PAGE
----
Suppose that you are on a private boat, cruising on a river like you always do. You start at a dock, then steer the boat 1 hour upriver. You then steer the boat back downriver, and go back to the dock. You hear from somebody that your boat's only lifesaver accidentally dropped at the start of your cruise, and has been floating downriver. This causes you to keep on going downriver until you finally catch up to the lifesaver 1 mile downriver from the dock.

The question is: how fast was the river moving?

You may work this out the typical way: setting a variable to be the speed of the boat, setting a variable to be the speed of the river, then solving for it. But there is an easier way.

What is we looked at the point of view of the lifesaver instead o the boat? Relative to the lifesaver, the river is not moving. The boat cruises away for a while, the cruises back to get it. Remember that the river isn't moving, so the boat takes the same amount of time to cruise back to the lifesaver as cruising away. Since it took 1 hour to cruise away, then it takes 1 hour to cruise back, which means that the whole ordeal took 2 hours. The lifesaver floated downriver 1 mile in these two hours, implying the river flows at 0.5 miles per hour.

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TopNewestMy original thought was .5 miles per hour. But then after thinking, I realized we don't know how long the return trip took, which means we don't know how fast the river is moving. We also don't know if the boat returned at the same speed. – Kevin Kacmarcik · 3 years ago

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– Daniel Liu · 3 years ago

Did you read the solution?Log in to reply

– Kevin Kacmarcik · 3 years ago

I did. The solution requires a lot of assumptions that are not available in the problem though. It doesn't say how long it takes to get back, and additionally it doesn't say how long the boat takes to go the extra mile. All we know is a boat drove an hour upstream. We can't assume it took the same amount of time to get back, and since we don't know how far the boat traveled in that hour, we can't determine how long it took to go the extra mile past the dock. For the boat to return in the same amount of time, it must have been traveling more slowly, since the river is flowing away from the starting direction. You also say the river is not moving. The river IS moving, it's simply not moving relative to the lifesaver, which is floating along at the same speed. I think it's a great question, and a great solution, I just think the question needs to be worded a bit differently. :-)Log in to reply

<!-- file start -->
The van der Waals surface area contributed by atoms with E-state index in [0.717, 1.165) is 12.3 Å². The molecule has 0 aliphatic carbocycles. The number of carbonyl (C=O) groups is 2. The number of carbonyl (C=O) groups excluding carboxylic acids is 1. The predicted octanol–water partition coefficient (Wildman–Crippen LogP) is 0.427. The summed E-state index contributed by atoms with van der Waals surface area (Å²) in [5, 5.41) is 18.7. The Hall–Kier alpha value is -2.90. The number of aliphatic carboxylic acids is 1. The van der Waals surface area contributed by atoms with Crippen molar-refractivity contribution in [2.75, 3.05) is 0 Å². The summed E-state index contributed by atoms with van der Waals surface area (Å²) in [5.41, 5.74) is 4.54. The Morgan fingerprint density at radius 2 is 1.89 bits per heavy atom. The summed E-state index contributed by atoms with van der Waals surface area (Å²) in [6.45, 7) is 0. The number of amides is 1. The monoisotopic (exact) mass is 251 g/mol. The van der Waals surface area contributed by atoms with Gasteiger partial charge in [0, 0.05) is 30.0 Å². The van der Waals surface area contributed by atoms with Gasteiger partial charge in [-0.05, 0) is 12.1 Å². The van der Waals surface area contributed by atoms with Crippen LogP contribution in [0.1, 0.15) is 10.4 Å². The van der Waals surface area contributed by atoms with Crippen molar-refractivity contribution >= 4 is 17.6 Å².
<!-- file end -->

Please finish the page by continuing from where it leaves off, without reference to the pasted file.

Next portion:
Perhaps, but we CAN tell that it took the same amount of time to get back to the dock and then go the extra mile.

You can visualize this by instead pretending that the river is solid ground, and the boat is a person. The lifesaver stays stationary on the ground. Meanwhile, the person walks away from the lifesaver. 1 hour later, he starts walking back, until he reaches the lifesaver again.

This is an equivalent scenario to looking at the problem in the point of view of the lifesaver.

If the position of the dock is bothering you (because the position of the dock moves if the river is stationary) you can realize that the dock doesn't even matter at all to the time it takes to get back to the lifesaver; we only need to use the dock to calculate the speed of the river at the end. – Daniel Liu · 3 years ago

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